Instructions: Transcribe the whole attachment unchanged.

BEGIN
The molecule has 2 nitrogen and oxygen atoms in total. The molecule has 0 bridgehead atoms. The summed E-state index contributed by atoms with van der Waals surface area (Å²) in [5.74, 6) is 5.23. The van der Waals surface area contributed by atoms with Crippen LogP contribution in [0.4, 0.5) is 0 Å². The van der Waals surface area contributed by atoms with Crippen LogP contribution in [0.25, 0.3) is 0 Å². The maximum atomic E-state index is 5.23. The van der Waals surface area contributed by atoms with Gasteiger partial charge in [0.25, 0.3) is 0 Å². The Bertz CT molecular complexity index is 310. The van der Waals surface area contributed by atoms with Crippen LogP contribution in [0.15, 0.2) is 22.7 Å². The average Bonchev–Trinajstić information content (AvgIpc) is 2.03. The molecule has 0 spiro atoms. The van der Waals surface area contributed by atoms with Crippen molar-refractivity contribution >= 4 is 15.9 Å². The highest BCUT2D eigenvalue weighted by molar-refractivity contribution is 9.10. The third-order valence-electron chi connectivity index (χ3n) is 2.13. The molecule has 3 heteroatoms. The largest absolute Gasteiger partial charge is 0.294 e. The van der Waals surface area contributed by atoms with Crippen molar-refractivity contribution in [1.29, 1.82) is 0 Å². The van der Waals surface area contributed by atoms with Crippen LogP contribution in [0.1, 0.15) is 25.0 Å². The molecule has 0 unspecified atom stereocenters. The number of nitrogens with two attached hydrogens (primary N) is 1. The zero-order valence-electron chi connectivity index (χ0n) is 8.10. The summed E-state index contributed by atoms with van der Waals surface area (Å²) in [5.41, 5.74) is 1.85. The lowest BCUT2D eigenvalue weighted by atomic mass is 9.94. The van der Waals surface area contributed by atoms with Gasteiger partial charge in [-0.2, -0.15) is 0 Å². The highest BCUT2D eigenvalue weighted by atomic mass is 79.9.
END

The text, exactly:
The molecule has 2 nitrogen and oxygen atoms in total. The molecule has 0 bridgehead atoms. The summed E-state index contributed by atoms with van der Waals surface area (Å²) in [5.74, 6) is 5.23. The van der Waals surface area contributed by atoms with Crippen LogP contribution in [0.4, 0.5) is 0 Å². The van der Waals surface area contributed by atoms with Crippen LogP contribution in [0.25, 0.3) is 0 Å². The maximum atomic E-state index is 5.23. The van der Waals surface area contributed by atoms with Gasteiger partial charge in [0.25, 0.3) is 0 Å². The Bertz CT molecular complexity index is 310. The van der Waals surface area contributed by atoms with Crippen LogP contribution in [0.15, 0.2) is 22.7 Å². The average Bonchev–Trinajstić information content (AvgIpc) is 2.03. The molecule has 0 spiro atoms. The van der Waals surface area contributed by atoms with Crippen molar-refractivity contribution >= 4 is 15.9 Å². The highest BCUT2D eigenvalue weighted by molar-refractivity contribution is 9.10. The third-order valence-electron chi connectivity index (χ3n) is 2.13. The molecule has 3 heteroatoms. The largest absolute Gasteiger partial charge is 0.294 e. The van der Waals surface area contributed by atoms with Crippen molar-refractivity contribution in [1.29, 1.82) is 0 Å². The van der Waals surface area contributed by atoms with Crippen LogP contribution in [0.1, 0.15) is 25.0 Å². The molecule has 0 unspecified atom stereocenters. The number of nitrogens with two attached hydrogens (primary N) is 1. The zero-order valence-electron chi connectivity index (χ0n) is 8.10. The summed E-state index contributed by atoms with van der Waals surface area (Å²) in [5.41, 5.74) is 1.85. The lowest BCUT2D eigenvalue weighted by atomic mass is 9.94. The van der Waals surface area contributed by atoms with Gasteiger partial charge in [-0.2, -0.15) is 0 Å². The highest BCUT2D eigenvalue weighted by atomic mass is 79.9.